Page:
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Graduate School

Susan Hacking
Senior Manager, Communications & Alumni Affairs, Graduate School
203-432-0257
1201 Chapel Street

Graduate School


The Citations, a graduate student a cappella singing group, entertain alumni in the Department of Chemistry.

 

1999 Bios

Francis Sellers Collins, M.D., Ph.D., 1974 (Physical Chemistry)  Francis Sellers Collins, director of the National Center for Human Genome Research at the National Institutes of Health, was honored for groundbreaking scientific work as a molecular biologist, for effective leadership, and for his monumental contribution to human knowledge. He began his career in chemistry, completing a doctorate at the Yale Graduate School in just three years with a project involving the theory of vibrational energy transfer.

2000 Bios

James G. Arthur '70 Ph.D., (Mathematics)  James G. Arthur is an internationally renowned mathematician whose work in automorphic forms and representation theory--particularly innovative trace formula--has significantly advanced the quest for a grand unified mathematical theory. A native of Canada, he earned his B.S. and M.S. degrees from the University of Toronto before coming to Yale for his Ph.D. He was named a Toronto "University Professor," a title of distinction awarded to very few.

2001 Bios

Ernesto Zedillo Ponce de León '81 Ph.D., (Economics)  Zedillo earned his Ph.D. in economics from Yale in 1981 with a dissertation on Mexico's external debt crisis. Born in Mexico, he attended college at the National Polytechnic Institute in Mexico City. While still an undergraduate, he took a position in the government's economic policy office and became active in the PRI (Institutional Revolutionary Party).

2002 Bios

Linda Gordon '70 Ph.D., (History)  Gordon, a professor at New York University (NYU), is considered one of the most important scholars in the field of American history, women's history and social policy today. Her recent book, "The Great Arizona Orphan Abduction," an examination of adoption and ethnic tension in early 20th-century America, won both academic prizes and general acclaim. Before joining the faculty of NYU in 1999, she held an endowed chair at the University of Wisconsin, Madison, where she taught for 15 years.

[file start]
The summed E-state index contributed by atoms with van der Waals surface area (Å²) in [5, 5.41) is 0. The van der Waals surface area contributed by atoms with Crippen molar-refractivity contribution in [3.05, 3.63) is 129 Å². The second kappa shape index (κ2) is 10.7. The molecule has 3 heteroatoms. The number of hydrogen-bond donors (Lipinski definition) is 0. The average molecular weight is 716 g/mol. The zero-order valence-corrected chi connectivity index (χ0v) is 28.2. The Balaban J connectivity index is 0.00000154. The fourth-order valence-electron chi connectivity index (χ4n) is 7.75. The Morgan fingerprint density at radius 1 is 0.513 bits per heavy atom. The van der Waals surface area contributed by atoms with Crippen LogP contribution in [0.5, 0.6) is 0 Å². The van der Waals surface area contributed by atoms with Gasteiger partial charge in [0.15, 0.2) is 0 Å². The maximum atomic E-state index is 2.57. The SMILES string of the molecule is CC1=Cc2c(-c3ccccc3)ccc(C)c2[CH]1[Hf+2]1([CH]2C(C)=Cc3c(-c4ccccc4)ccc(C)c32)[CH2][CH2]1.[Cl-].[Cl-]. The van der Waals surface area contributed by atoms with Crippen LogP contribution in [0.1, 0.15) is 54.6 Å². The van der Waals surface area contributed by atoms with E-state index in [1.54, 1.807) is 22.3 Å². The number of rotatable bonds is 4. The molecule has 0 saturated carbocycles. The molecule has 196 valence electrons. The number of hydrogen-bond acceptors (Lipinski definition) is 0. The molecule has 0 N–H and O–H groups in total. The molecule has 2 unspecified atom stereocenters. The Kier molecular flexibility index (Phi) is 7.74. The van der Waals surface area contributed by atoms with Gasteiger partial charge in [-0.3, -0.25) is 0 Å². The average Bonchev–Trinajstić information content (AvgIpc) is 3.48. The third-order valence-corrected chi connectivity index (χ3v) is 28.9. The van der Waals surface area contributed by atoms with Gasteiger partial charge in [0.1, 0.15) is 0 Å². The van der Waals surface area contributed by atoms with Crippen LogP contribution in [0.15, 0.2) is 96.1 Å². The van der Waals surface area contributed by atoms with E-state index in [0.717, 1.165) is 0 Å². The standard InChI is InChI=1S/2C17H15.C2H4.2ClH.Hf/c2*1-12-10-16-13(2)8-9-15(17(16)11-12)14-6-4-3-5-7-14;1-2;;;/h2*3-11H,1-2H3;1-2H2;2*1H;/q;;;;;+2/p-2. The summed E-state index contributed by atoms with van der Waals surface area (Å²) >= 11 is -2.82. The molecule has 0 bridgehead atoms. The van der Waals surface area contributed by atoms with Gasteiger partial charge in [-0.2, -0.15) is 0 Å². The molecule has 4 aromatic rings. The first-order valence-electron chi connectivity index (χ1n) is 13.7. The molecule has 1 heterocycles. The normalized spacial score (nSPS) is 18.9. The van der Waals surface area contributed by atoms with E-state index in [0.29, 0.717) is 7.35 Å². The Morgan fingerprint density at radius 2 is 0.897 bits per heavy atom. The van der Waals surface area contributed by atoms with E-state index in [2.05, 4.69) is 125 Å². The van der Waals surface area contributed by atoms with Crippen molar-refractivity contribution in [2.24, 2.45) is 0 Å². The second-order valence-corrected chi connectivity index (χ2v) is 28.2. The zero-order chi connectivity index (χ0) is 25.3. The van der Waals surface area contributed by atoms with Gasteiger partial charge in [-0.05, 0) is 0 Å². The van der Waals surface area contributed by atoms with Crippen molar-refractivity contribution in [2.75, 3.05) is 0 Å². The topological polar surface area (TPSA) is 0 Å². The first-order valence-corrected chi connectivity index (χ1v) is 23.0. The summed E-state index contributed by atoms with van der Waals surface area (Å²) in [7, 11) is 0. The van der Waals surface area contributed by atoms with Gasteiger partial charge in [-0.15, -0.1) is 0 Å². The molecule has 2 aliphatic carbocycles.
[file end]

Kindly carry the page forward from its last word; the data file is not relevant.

2003 Bios

Edward L. Ayers ’80 PhD (American Studies)  Edward Ayers, a professor of history at the University of Virginia, earned his Ph.D. from Yale in 1980 in American Studies. He is one of the pre-eminent historians of the American South and a pioneer in the creative use of the Internet for education and research. His 1992 book, "The Promise of the New South: Life after Reconstruction," won numerous awards and has become the standard work in the field.

2004 Bios

William Cronon ’90 PhD (History) William Crononis an innovative educator and a pioneering environmental historian. He taught at Yale, 1981-1992, after earning a D.Phil. from Oxford. He then joined the faculty of the University of Wisconsin, where he holds that school's most distinguished appointment, the Vilas Research Professorship. He has been designated a Rhodes Scholar, Danforth Fellow, MacArthur Fellow and Guggenheim Fellow.

2005 Bios

Lincoln Pierson Brower '57 PhD (Zoology), a research professor at Sweet Briar College, has spent nearly 50 years studying butterfly ecology and evolution. He taught for 23 years before becoming Distinguished Service Professor at the University of Florida. His research on the migration of the monarch butterfly has expanded scientific knowledge and influenced public thinking about the conservation of endangered ecosystems. Author of more than 200 scientific papers and editor of two books, he has produced two Emmy Award-winning documentary films.

 

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